I see you’ve sold a few blogs in the past. How do you go about selling a blog?
I’ve sold a few blogs over the years. For some background, here are the different sales:
- In 2010 I sold a blog for $50,000
- In 2013 I sold a blog for $500,000 (this was the first blog I started, the one I talked about in my previous answers)
- In 2016 I sold a blog for $500,000
- In 2017 I sold an Amazon FBA business for $225,000 (this was a partnership with my wife)
- In 2018 I sold a blog for $216,000
There are basically 3 different ways you can sell a website or blog:
- Find a buyer on your own and handle the sale privately
- List it on a marketplace like Flippa.com
- Hire a broker to handle the sale
I’ve done it all three ways, and going with a broker is definitely the easiest. The broker will take a percentage of the sale price as commission. It’s usually 10-15% unless the sale price is over $1 million, in which case the percentage may be lower. Nobody really wants to pay broker fees, but my only experience with a broker was really good and I got a higher price than I expected, so it was more than worth it. (For anyone looking for a broker, I used Quiet Light Brokerage and I definitely recommend them.)
Regardless of how you decide to sell your website or blog, I think it’s a good idea to talk to a broker first. Most brokers will give you a free consultation to help determine what your website might be worth. Even if you decide to not list the site with a broker, at least you’ll get some feedback about the value of your website, so you’ll have some context to judge any offers that you may get for the site.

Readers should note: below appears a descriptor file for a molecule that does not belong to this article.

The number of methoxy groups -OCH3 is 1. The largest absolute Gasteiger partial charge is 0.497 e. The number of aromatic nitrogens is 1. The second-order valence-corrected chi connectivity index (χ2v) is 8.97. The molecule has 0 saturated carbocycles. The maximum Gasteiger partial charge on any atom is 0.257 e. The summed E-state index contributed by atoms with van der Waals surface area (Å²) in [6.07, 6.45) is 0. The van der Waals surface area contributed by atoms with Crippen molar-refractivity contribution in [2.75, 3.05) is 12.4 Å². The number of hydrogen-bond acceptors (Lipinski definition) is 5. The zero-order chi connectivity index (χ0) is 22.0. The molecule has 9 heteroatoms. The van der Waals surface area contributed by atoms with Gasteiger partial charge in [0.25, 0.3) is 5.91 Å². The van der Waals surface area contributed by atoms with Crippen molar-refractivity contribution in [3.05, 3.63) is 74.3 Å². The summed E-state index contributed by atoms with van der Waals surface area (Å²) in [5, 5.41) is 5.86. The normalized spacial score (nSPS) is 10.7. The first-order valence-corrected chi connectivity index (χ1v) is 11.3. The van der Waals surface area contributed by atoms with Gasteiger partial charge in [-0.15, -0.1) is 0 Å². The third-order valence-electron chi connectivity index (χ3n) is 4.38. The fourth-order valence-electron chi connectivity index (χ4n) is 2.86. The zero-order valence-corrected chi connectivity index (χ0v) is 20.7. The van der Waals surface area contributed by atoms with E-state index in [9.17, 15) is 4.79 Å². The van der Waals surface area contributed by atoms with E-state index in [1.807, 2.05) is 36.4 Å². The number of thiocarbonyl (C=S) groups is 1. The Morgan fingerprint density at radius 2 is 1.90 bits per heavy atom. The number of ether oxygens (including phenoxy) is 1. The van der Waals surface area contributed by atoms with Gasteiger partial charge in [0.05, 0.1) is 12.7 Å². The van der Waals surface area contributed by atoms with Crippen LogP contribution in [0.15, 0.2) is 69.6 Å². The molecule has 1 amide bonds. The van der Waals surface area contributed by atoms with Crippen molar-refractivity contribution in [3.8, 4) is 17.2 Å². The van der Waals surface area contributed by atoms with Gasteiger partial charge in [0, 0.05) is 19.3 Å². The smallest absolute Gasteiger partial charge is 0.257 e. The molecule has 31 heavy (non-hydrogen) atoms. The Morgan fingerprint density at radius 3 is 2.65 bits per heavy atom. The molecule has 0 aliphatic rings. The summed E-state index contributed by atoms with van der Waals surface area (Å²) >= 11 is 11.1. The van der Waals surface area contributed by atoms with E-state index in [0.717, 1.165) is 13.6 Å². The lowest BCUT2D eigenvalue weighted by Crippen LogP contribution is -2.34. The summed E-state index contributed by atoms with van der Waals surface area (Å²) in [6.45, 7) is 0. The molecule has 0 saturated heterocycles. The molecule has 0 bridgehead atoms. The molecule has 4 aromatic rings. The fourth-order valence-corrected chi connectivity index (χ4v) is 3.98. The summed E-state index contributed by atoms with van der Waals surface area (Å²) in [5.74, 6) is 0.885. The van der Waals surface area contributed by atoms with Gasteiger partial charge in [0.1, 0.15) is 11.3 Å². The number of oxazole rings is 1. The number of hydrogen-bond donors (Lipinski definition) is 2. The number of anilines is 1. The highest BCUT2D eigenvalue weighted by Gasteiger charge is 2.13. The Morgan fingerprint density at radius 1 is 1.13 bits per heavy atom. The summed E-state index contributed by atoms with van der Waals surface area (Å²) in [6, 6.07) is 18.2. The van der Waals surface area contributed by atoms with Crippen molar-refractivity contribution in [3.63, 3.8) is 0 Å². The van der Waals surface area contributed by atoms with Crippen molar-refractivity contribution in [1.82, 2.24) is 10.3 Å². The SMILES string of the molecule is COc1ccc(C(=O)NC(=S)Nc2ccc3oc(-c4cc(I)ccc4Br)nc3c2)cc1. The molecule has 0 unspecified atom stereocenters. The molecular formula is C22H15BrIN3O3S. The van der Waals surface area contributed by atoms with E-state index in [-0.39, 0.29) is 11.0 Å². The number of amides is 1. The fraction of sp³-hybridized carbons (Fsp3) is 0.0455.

In general, I don’t recommend listing a site for sale on a marketplace like Flippa unless you just want to sell it quickly and it is going to be a smaller sale. You typically will get lower prices on marketplaces like that, but of course, there are exceptions.
The biggest factor in determining the value of your website or blog will be how much profit you make from it. Most buyers will look at the profit from the previous 12 months, calculate the average monthly profit, and then multiply that by some amount. You may get something like 30 times your average monthly profit, which would come out to 2.5 years of profit.
The amount that you’ll get will depend on a lot of factors, but really, the value of a website is whatever someone is willing to pay for it. Every potential buyer will have their own way to determine the value, so the numbers can vary drastically.
Since you’ve had blogs in different niches, how do you choose the topics for your blogs?
I’ve had blogs in niches like web design, photography, travel, and now finance. The biggest factor for me when choosing a topic is simply picking something that I would enjoy working on. I usually do some competitive research to get familiar with the niche, but I don’t put too much stock into that. If I want start a blog in a niche and it’s very competitive, I’ll still go for it. I’d rather have a blog in a niche that is very competitive than a niche that only has a small audience. The niches where there are already lots of other blogs usually have good income potential if you’re able to have success.
One of the things I like about blogging is that you can learn a lot through the process of running a blog, so I pick topics that I want to learn more about. When you’re actively blogging you’ll be surrounding yourself by that topic, so you’re going to learn and improve.